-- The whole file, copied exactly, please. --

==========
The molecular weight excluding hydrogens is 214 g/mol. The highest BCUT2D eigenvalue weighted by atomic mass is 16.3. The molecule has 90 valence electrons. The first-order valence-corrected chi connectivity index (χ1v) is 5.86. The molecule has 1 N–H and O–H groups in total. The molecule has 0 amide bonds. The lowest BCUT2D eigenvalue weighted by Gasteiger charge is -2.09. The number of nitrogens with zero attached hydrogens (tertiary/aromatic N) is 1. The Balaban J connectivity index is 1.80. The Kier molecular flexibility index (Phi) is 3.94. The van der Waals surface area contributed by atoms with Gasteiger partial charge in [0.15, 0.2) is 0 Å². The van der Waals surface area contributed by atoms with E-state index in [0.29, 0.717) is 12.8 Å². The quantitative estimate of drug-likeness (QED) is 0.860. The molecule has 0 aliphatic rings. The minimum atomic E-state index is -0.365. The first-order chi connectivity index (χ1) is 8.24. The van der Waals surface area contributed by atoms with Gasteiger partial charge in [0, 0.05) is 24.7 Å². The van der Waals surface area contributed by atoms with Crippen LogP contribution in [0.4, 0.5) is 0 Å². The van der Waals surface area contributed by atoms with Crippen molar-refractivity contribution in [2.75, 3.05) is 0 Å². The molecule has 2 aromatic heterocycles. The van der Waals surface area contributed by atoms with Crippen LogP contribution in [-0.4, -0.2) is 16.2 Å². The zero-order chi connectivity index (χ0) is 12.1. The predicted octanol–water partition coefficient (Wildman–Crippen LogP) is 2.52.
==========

The molecular weight excluding hydrogens is 214 g/mol. The highest BCUT2D eigenvalue weighted by atomic mass is 16.3. The molecule has 90 valence electrons. The first-order valence-corrected chi connectivity index (χ1v) is 5.86. The molecule has 1 N–H and O–H groups in total. The molecule has 0 amide bonds. The lowest BCUT2D eigenvalue weighted by Gasteiger charge is -2.09. The number of nitrogens with zero attached hydrogens (tertiary/aromatic N) is 1. The Balaban J connectivity index is 1.80. The Kier molecular flexibility index (Phi) is 3.94. The van der Waals surface area contributed by atoms with Gasteiger partial charge in [0.15, 0.2) is 0 Å². The van der Waals surface area contributed by atoms with E-state index in [0.29, 0.717) is 12.8 Å². The quantitative estimate of drug-likeness (QED) is 0.860. The molecule has 0 aliphatic rings. The minimum atomic E-state index is -0.365. The first-order chi connectivity index (χ1) is 8.24. The van der Waals surface area contributed by atoms with Gasteiger partial charge in [0, 0.05) is 24.7 Å². The van der Waals surface area contributed by atoms with Crippen LogP contribution in [0.4, 0.5) is 0 Å². The van der Waals surface area contributed by atoms with Crippen molar-refractivity contribution in [2.75, 3.05) is 0 Å². The molecule has 2 aromatic heterocycles. The van der Waals surface area contributed by atoms with Crippen LogP contribution in [-0.4, -0.2) is 16.2 Å². The zero-order chi connectivity index (χ0) is 12.1. The predicted octanol–water partition coefficient (Wildman–Crippen LogP) is 2.52.